Born This Way in Berlin

If you ever wonder what diplomats do or whether a policy goal on an issue like LGBT equality of a U.S. president matters in countries beyond our shores, wonder no more.
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Ambassador and Mrs. Philip Murphy , America's diplomats-in-chief in Berlin, put their nation's support for full equality for lesbian, gay, bisexual and transgender (LGBT) people front and center with the government of Cameroon. How the heck did that happen? It's a story of the finest in American diplomacy and art, an example of how the Obama administration's policies have global impact.

My partner Shaun Kadlec and his colleague and friend Deb Tullmann spent the last two years directing and producing Born This Way, a documentary about the lives of gay and lesbian people in Cameroon, where homosexuality is punishable by up to five years in prison. With a population of 20 million, Cameroon actually imprisons more people for simply being gay than any other country in the world. Born This Way premiered Saturday night here in Berlin for the 63rd annual Berlinale, founded as part of the Marshall Plan and now one of the two or three most respected film festivals in the world. 350 people filled every seat in the magnificent theater. Afterward, the moderator asked that we all pause briefly before Shaun and Deb answered questions because "the film was very powerful." She was right. The audience did not want to leave, did not want to talk amongst itself. It just wanted to absorb.

With us that night were Mechthild Rawert, a member of the Reichstag (Parliament) who represents some of the LGBT population in Berlin. She included two friends, one of whom is from Cameroon. Nicole, the Cameroonian now studying here in Berlin, said "I went to Cameroon without setting foot on a plane. You captured the real spirit of my country, the lives and the way people are."

Check two boxes: the film hits home with audiences and clearly is authentic. But what of the law's draconian effects on people who just want to live and love peacefully in Cameroon?

Enter the diplomats. On 30 January, Cameroon's president for 30 years Paul Biya, shook things up a bit, at least from France. According to Reuters: "Speaking to journalists after meeting with French President Francois Hollande in Paris, Biya stressed that homosexuality had been illegal in Cameroon since before he came to power more than 30 years ago.

'Now I can say that discussions are under way. People are talking, minds can change one way or another but currently it's a crime,' he said."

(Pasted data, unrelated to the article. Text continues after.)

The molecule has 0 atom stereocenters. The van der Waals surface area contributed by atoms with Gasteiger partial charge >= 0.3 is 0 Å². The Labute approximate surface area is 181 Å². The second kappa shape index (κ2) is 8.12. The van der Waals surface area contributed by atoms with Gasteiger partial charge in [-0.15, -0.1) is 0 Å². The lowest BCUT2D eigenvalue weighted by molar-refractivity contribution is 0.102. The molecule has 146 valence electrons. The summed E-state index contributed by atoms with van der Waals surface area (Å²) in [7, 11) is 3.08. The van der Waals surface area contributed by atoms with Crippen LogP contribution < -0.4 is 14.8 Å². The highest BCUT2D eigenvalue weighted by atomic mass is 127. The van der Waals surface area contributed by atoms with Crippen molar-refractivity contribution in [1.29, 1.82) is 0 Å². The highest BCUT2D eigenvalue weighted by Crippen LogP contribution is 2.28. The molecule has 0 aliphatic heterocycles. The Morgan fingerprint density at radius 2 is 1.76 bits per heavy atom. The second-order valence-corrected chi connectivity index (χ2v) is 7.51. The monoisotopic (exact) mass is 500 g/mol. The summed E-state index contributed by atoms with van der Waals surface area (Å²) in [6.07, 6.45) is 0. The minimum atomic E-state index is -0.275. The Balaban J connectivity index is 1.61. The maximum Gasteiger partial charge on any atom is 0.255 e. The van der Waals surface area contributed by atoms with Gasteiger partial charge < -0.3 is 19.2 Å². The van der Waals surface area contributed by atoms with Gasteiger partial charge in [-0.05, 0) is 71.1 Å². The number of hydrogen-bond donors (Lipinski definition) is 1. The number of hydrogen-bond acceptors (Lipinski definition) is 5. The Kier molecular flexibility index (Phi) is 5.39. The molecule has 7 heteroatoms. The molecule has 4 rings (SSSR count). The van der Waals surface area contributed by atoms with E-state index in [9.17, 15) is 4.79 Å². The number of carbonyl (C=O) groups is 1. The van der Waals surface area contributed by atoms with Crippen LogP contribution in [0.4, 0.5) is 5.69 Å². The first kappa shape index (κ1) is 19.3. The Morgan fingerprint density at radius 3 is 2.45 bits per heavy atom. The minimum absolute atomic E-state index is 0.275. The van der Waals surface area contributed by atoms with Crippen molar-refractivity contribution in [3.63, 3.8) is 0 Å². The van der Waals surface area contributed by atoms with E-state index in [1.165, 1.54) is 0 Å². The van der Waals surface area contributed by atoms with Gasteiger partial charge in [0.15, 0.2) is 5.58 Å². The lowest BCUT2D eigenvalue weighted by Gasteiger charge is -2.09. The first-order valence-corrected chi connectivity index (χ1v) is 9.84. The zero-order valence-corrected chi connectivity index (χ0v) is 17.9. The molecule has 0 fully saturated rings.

The American Ambassador in Cameroon, Robert Jackson, forwarded a letter from Shaun and Deb to President Biya inviting him to attend the premiere of Born This Way in Berlin. Saturday at a luncheon in honor of the Berlinale, Ambassador and Mrs. Murphy invited Cameroon's Ambassador to Berlin as a guest seated with Mrs. Murphy and Deb at the Born This Way table. (Each of the films represented at the lunch had a table named for them.)

Deb spoke with Ambassador Mpay about the film, invited him to attend the screening on Wednesday night, which he said he would attend. In his remarks at lunch, Ambassador Murphy referenced Born This Way, and speaking directly to Ambassador Mpay said, "Documentary films can help to highlight marginalized populations, the disabled, native cultures or homosexuals. At the risk of singling out just one film, Your Excellency, Born This Way tells the story of homosexuals in Cameroon. It does not accuse or attack. It just tells the story. We hope that this may help change minds in your country."

If you ever wonder what diplomats do or whether a policy goal on an issue like LGBT equality of a U.S. president matters in countries beyond our shores, wonder no more. Ambassador Mpay was the only foreign envoy invited to that lunch. He was clearly invited for the purpose of encouraging him to see the film and to emphasize that the words of President Biya last month are a good beginning, but only words if laws do not change. And Ambassador Robert Jackson, a career diplomat in Yaoundé, took the time to deliver the letter just as he took the time to help Shaun and Deb with their work. Others in the State Department, including Deputy Secretary Tom Nides and LGBT Senior Advisor Ken Kero-Mentz, put this effort high on their list, encouraging still others to do the same.

Will it matter? As Lady Gaga knows well, art can change lives. Perhaps she will appeal to First Lady Chantal Biya, no stranger to progressive culture, and ask her to watch Born This Way, the title of which comes from the inspiration Lady Gaga provides to some of the "stars" of the film. Perhaps the leadership of President Hollande in France to make marriage legal will inspire Francophone Africa at least to decriminalize being gay. Lots of work remains to be done, but what we know for sure is that when art, culture and diplomacy combine with courage, liberty knows no bounds.

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